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How US national debt grew to its $31.4 trillion high


(WASHINGTON) — A ticking clock in Washington to avert default by raising the nation’s borrowing limit is drawing attention to the $31.4 trillion debt already accrued by the United States government.

The country hit its current debt ceiling in mid-January and is expected to run out of cash to be able to pay all its bills as soon as June 1, Treasury Secretary Janet Yellen has warned Congress, while cautioning that the exact “X-date” for default remains fluid.

As President Joe Biden and leading lawmakers including House Speaker Kevin McCarthy work to hammer out a deal, here’s what to know about how the U.S. amassed its debts so far:

What is the national debt?

Nearly every year, the government spends more than it collects in taxes and other revenue, resulting in a deficit. (The debt ceiling, set by Congress, caps how much the U.S. can borrow to pay for its remaining bills.) The national debt, now at a historic high, is the buildup of its deficits over time.

Only five times in the past half century has the U.S. run a surplus, the most recent being in 2001.

“Each side of the political aisle can blame the other, but the debt is mathematically just a mismatch,” Kent Smetters, a professor at the University of Pennsylvania’s Wharton School of business who formerly worked at the nonpartisan Congressional Budget Office, told ABC News.

The U.S. has had debt since its founding and has only been completely debt-free once, in 1835.

How did it grow to $31.4 trillion?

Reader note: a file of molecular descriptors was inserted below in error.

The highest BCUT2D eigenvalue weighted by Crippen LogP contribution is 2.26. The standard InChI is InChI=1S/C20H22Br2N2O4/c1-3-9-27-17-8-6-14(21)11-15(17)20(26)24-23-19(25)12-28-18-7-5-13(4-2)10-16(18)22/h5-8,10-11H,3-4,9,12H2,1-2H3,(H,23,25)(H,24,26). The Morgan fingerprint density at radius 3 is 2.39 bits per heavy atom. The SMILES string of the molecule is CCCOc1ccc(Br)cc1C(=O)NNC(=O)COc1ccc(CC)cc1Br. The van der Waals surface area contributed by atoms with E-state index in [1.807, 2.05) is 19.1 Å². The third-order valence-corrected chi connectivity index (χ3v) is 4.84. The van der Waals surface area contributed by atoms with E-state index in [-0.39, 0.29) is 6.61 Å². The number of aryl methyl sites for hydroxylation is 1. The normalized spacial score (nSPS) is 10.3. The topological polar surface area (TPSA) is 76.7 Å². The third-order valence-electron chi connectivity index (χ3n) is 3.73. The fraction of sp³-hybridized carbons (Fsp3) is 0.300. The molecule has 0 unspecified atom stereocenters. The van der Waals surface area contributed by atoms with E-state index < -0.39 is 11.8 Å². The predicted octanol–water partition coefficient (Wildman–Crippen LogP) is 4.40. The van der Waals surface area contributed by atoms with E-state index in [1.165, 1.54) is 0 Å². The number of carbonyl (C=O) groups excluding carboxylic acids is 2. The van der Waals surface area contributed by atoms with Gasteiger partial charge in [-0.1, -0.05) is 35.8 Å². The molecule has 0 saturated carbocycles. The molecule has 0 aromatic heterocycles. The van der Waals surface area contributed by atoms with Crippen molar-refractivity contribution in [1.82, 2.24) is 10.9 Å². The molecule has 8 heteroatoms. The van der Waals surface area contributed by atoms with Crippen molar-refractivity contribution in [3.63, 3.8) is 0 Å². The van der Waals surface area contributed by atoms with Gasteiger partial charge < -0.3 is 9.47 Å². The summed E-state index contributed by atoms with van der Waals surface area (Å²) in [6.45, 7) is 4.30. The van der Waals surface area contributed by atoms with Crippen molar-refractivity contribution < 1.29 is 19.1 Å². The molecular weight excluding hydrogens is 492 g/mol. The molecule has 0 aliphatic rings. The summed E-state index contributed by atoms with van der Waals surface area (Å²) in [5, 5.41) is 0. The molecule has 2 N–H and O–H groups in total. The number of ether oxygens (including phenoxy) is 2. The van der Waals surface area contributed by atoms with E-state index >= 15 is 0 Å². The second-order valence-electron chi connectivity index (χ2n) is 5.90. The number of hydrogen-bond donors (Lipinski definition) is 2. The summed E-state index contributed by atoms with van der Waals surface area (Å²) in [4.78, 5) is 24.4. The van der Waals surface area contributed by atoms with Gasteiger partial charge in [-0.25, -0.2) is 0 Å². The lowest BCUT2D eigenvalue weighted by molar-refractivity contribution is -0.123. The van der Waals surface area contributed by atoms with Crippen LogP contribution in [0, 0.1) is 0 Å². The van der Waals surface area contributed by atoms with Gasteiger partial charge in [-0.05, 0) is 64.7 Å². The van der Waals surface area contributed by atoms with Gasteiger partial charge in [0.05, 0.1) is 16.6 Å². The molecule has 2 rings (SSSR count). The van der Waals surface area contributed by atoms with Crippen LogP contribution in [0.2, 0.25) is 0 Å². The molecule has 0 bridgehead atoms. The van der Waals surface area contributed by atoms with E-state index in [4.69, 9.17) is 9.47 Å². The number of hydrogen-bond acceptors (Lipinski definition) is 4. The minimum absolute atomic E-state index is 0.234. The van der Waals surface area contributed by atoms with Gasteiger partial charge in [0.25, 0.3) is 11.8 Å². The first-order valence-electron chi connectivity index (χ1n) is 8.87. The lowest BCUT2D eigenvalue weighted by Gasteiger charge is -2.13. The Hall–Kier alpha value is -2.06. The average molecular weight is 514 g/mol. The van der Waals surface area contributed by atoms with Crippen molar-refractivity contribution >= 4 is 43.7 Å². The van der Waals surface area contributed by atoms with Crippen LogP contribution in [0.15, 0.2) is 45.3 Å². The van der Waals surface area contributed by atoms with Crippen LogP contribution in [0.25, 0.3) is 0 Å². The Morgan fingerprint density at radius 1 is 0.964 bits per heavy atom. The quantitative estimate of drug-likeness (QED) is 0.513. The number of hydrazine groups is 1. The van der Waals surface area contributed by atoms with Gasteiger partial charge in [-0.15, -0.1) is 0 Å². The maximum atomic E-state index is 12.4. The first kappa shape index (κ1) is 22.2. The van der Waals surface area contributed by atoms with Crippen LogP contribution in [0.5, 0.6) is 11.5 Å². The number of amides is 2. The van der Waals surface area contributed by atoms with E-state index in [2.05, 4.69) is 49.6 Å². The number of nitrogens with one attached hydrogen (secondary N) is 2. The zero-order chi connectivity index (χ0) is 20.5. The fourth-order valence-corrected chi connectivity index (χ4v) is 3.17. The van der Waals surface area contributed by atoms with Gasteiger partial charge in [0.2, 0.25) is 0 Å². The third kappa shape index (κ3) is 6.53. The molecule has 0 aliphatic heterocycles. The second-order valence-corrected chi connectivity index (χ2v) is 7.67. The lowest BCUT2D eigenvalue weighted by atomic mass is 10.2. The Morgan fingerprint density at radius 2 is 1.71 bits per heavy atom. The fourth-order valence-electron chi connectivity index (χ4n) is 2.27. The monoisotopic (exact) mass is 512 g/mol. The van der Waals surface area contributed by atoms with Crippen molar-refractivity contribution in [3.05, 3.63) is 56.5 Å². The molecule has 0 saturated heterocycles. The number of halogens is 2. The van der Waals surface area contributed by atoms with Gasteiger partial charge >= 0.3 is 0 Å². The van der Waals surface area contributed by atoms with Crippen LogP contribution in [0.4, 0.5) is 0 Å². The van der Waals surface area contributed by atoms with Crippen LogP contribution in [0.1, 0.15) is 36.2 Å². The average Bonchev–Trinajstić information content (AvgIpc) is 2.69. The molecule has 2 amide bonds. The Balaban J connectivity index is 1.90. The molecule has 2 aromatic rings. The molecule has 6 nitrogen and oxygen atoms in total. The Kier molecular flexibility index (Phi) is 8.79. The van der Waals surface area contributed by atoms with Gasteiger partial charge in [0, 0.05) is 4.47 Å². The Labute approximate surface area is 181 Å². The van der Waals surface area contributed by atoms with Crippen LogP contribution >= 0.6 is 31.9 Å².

The national debt has grown significantly since the early 1980s under both Republican and Democratic administrations.

The largest percentage increases to the debt occurred under Presidents Ronald Reagan and George W. Bush, both of whom enacted tax cuts that led to large deficits.

Flashpoints that greatly contributed to the debt over the past 50 years include the wars in Iraq and Afghanistan, the 2008 financial crisis and the 2020 COVID-19 pandemic — the latter two prompting sweeping stimulus measures from Congress that cost trillions of dollars.

“Some of the debt is definitely policy-driven, such as in the case of tax cuts. Some of it’s reactive: We had a pandemic, we had a financial crisis, and the government’s going to take a position and step in,” said David Thomson, the director of Sacred Heart University’s history program, who has written about the U.S. debt.

“When you add all those things up, it leads to some pretty significant chunks of change. And that’s gotten us up to that $31.4 trillion mark,” Thomson said.

Who owns the debt?

Much of the debt — $24.6 trillion — is held by the public in the form of financial securities issued by the Treasury Department. Another $6.8 trillion is held by various parts of the U.S. government.

The public debt is held by individuals, corporations, foreign nations and entities, state or local governments and Federal Reserve Banks.

The amount of publicly-held debt has doubled over the past decade, Smetters said, and is considered by many economists to be the most important measure of debt.

Will the debt keep growing?

One model from Wharton estimates that if the government wanted to balance its budget sheets, it would have to either permanently and immediately reduce spending or increase tax revenue.

All spending, including for popular programs like Social Security, Medicare and Medicaid, would need to be slashed by 30%, according to the Wharton model. Or the federal government could permanently increase all sources of federal tax revenue by roughly 40%.

“Or some combination of the two,” Smetters said. “Right now, the discussions happening in Washington on both sides are so far away from the actual math of what needs to happen. They’re still dancing around some much bigger issues.”

However, many economists believe some government debt is a good thing. Thomson noted that growing public debt speaks to the fact that many view U.S. bonds and and other securities as among the safest assets in the world.

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